Get local stories you won't find anywhere else right to your inbox.
Sign up here

Just Posted

Whitehorse and Carcross will be among seven northern communities to have unlimited internet options beginning Dec. 1. (Yukon News file)
Unlimited internet for some available Dec. 1

Whitehorse and Carcross will be among seven northern communities to have unlimited… Continue reading

Willow Brewster, a paramedic helping in the COVID-19 drive-thru testing centre, holds a swab used for the COVID-19 test moments before conducting a test with it on Nov. 24. (Crystal Schick/Yukon News)
An inside look at the COVID-19 drive-thru testing centre

As the active COVID-19 case count grew last week, so too did… Continue reading

Conservation officers search for a black bear in the Riverdale area in Whitehorse on Sept. 17. The Department of Environment intends to purchase 20 semi-automatic AR-10 rifles, despite the inclusion of the weapons in a recently released ban introduced by the federal government, for peace officers, such as conservation officers. (Crystal Schick/Yukon News file)
Environment Minister defends purchase of AR-10 rifles for conservation officers

The federal list of banned firearms includes an exception for peace officers

Yukonomist Keith Halliday
Yukonomist: The K-shaped economic recovery and what Yukoners can do about it

It looks like COVID-19 will play the role of Grinch this holiday… Continue reading

Fossil finds at Mt. Stephen. (Photo: Sarah Fuller/Parks Canada)
Extreme hiking, time travel and science converge in the Burgess Shale

Climb high in the alpine and trace your family tree back millions of years – to our ocean ancestors

Black Press Media and BraveFace have come together to support children facing life-threatening conditions. Net proceeds from these washable, reusable, three-layer masks go to Make-A-Wish Foundation BC & Yukon.
Put on a BraveFace: Mask fundraiser helps make children’s wishes come true

From Black Press Media + BraveFace – adult, youth and kid masks support Make-A-Wish Foundation

Colin McDowell, the director of land management for the Yukon government, pulls lottery tickets at random during a Whistle Bend property lottery in Whitehorse on Sept. 9, 2019. A large amount of lots are becoming available via lottery in Whistle Bend as the neighbourhood enters phase five of development. (Crystal Schick/Yukon News file)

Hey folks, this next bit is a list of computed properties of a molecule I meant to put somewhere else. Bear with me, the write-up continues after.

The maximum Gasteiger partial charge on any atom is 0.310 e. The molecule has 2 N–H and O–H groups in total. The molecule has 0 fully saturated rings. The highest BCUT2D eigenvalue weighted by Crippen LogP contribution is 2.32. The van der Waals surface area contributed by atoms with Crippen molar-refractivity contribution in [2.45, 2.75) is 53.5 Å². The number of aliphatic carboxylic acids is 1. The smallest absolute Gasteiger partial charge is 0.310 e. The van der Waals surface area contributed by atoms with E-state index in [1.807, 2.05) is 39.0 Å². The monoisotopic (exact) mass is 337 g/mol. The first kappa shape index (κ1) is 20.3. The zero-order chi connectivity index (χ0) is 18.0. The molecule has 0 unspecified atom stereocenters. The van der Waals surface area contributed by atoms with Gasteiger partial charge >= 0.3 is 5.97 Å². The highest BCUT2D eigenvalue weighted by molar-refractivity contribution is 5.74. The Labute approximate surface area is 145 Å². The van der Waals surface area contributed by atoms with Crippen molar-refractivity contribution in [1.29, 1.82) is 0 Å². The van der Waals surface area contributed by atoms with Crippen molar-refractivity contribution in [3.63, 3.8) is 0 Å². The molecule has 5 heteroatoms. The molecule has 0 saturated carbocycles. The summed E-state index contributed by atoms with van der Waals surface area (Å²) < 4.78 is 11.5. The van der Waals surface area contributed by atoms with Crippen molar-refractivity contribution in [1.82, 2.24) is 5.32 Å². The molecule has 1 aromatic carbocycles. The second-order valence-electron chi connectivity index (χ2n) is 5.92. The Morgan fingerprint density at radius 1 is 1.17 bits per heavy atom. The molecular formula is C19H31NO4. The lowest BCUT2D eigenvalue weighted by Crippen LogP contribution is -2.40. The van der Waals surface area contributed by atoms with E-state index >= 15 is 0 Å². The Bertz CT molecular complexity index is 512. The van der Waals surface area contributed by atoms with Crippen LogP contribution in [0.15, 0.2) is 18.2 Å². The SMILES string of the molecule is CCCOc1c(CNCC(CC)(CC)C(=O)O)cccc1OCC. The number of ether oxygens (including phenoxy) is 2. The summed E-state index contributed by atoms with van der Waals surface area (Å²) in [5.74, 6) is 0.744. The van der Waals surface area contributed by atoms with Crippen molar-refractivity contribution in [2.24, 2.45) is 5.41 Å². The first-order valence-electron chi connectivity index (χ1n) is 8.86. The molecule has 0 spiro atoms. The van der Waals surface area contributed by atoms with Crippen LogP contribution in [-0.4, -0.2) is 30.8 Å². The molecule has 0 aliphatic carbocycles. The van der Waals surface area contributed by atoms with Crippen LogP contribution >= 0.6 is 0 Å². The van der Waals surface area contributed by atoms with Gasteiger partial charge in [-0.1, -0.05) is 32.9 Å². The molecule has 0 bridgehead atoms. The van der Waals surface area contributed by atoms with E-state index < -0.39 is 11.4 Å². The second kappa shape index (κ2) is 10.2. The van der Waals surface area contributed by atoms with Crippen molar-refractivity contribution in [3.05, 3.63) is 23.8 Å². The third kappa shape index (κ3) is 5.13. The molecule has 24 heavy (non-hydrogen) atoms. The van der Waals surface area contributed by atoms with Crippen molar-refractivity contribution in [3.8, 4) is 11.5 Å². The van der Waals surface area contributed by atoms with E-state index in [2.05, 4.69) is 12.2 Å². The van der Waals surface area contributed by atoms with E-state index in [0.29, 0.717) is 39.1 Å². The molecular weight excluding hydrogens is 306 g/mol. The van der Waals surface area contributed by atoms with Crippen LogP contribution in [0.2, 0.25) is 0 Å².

Lottery for more than 250 new Whistle Bend lots planned for January 2021

Eight commercial lots are being tendered in additional to residential plots

The Government of Yukon Main Administration Building in Whitehorse on Aug. 21. The Canada Border Services Agency announced Nov. 26 that they have laid charges against six people, including one Government of Yukon employee, connected to immigration fraud that involved forged Yukon government documents. (Crystal Schick/Yukon News file)
Charges laid in immigration fraud scheme, warrant out for former Yukon government employee

Permanent residency applications were submitted with fake Yukon government documents

Whitehorse City Hall. (Joel Krahn/Yukon News file)
City hall, briefly

A look at decisions made by Whitehorse city council this week

Karen Wenkebach has been appointed as a judge for the Yukon Supreme Court. (Yukon News file)
New justice appointed

Karen Wenckebach has been appointed as a judge for the Supreme Court… Continue reading

Catherine Constable, the city’s manager of legislative services, speaks at a council and senior management (CASM) meeting about CASM policy in Whitehorse on June 13, 2019. Constable highlighted research showing many municipalities require a lengthy notice period before a delegate can be added to the agenda of a council meeting. Under the current Whitehorse procedures bylaw, residents wanting to register as delegates are asked to do so by 11 a.m. on the Friday ahead of the council meeting. (Crystal Schick/Yukon News file)
Changes continue to be contemplated for procedures bylaw

Registration deadline may be altered for delegates

Cody Pederson of the CA Storm walks around LJ’s Sabres player Clay Plume during the ‘A’ division final of the 2019 Yukon Native Hockey Tournament. The 2021 Yukon Native Hockey Tournament, scheduled for March 25 to 28 in Whitehorse next year, was officially cancelled on Nov. 24 in a press release from organizers. (John Hopkins-Hill/Yukon News file)
2021 Yukon Native Hockey Tournament cancelled

The 2021 Yukon Native Hockey Tournament, scheduled for March 25 to 28… Continue reading

Most Read